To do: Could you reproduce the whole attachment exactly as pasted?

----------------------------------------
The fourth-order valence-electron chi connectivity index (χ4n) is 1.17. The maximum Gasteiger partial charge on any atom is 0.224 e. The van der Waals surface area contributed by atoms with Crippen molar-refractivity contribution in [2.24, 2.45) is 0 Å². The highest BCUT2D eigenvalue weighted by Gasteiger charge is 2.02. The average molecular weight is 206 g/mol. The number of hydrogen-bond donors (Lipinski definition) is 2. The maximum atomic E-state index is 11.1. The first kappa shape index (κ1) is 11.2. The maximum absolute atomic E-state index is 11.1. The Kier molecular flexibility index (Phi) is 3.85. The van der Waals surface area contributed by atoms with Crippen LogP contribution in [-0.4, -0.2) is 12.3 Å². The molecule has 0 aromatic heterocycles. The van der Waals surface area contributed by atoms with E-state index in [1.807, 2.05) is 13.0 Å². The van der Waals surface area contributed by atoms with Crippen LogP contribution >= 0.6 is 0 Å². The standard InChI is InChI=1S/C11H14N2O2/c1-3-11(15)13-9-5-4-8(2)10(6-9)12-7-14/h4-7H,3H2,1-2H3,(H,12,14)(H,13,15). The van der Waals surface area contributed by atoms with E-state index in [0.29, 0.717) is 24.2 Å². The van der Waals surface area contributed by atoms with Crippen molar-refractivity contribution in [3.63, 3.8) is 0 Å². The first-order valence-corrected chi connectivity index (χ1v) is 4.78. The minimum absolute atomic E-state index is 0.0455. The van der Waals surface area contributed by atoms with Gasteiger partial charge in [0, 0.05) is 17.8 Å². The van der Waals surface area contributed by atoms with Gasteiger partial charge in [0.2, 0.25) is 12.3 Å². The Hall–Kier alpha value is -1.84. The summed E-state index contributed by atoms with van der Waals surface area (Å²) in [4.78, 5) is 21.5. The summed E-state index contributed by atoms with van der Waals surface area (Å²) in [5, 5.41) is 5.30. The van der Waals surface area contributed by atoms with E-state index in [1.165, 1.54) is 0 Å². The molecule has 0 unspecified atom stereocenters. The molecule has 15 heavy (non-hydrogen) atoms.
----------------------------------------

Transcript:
The fourth-order valence-electron chi connectivity index (χ4n) is 1.17. The maximum Gasteiger partial charge on any atom is 0.224 e. The van der Waals surface area contributed by atoms with Crippen molar-refractivity contribution in [2.24, 2.45) is 0 Å². The highest BCUT2D eigenvalue weighted by Gasteiger charge is 2.02. The average molecular weight is 206 g/mol. The number of hydrogen-bond donors (Lipinski definition) is 2. The maximum atomic E-state index is 11.1. The first kappa shape index (κ1) is 11.2. The maximum absolute atomic E-state index is 11.1. The Kier molecular flexibility index (Phi) is 3.85. The van der Waals surface area contributed by atoms with Crippen LogP contribution in [-0.4, -0.2) is 12.3 Å². The molecule has 0 aromatic heterocycles. The van der Waals surface area contributed by atoms with E-state index in [1.807, 2.05) is 13.0 Å². The van der Waals surface area contributed by atoms with Crippen LogP contribution >= 0.6 is 0 Å². The standard InChI is InChI=1S/C11H14N2O2/c1-3-11(15)13-9-5-4-8(2)10(6-9)12-7-14/h4-7H,3H2,1-2H3,(H,12,14)(H,13,15). The van der Waals surface area contributed by atoms with E-state index in [0.29, 0.717) is 24.2 Å². The van der Waals surface area contributed by atoms with Crippen molar-refractivity contribution in [3.63, 3.8) is 0 Å². The first-order valence-corrected chi connectivity index (χ1v) is 4.78. The minimum absolute atomic E-state index is 0.0455. The van der Waals surface area contributed by atoms with Gasteiger partial charge in [0, 0.05) is 17.8 Å². The van der Waals surface area contributed by atoms with Gasteiger partial charge in [0.2, 0.25) is 12.3 Å². The Hall–Kier alpha value is -1.84. The summed E-state index contributed by atoms with van der Waals surface area (Å²) in [4.78, 5) is 21.5. The summed E-state index contributed by atoms with van der Waals surface area (Å²) in [5, 5.41) is 5.30. The van der Waals surface area contributed by atoms with E-state index in [1.165, 1.54) is 0 Å². The molecule has 0 unspecified atom stereocenters. The molecule has 15 heavy (non-hydrogen) atoms.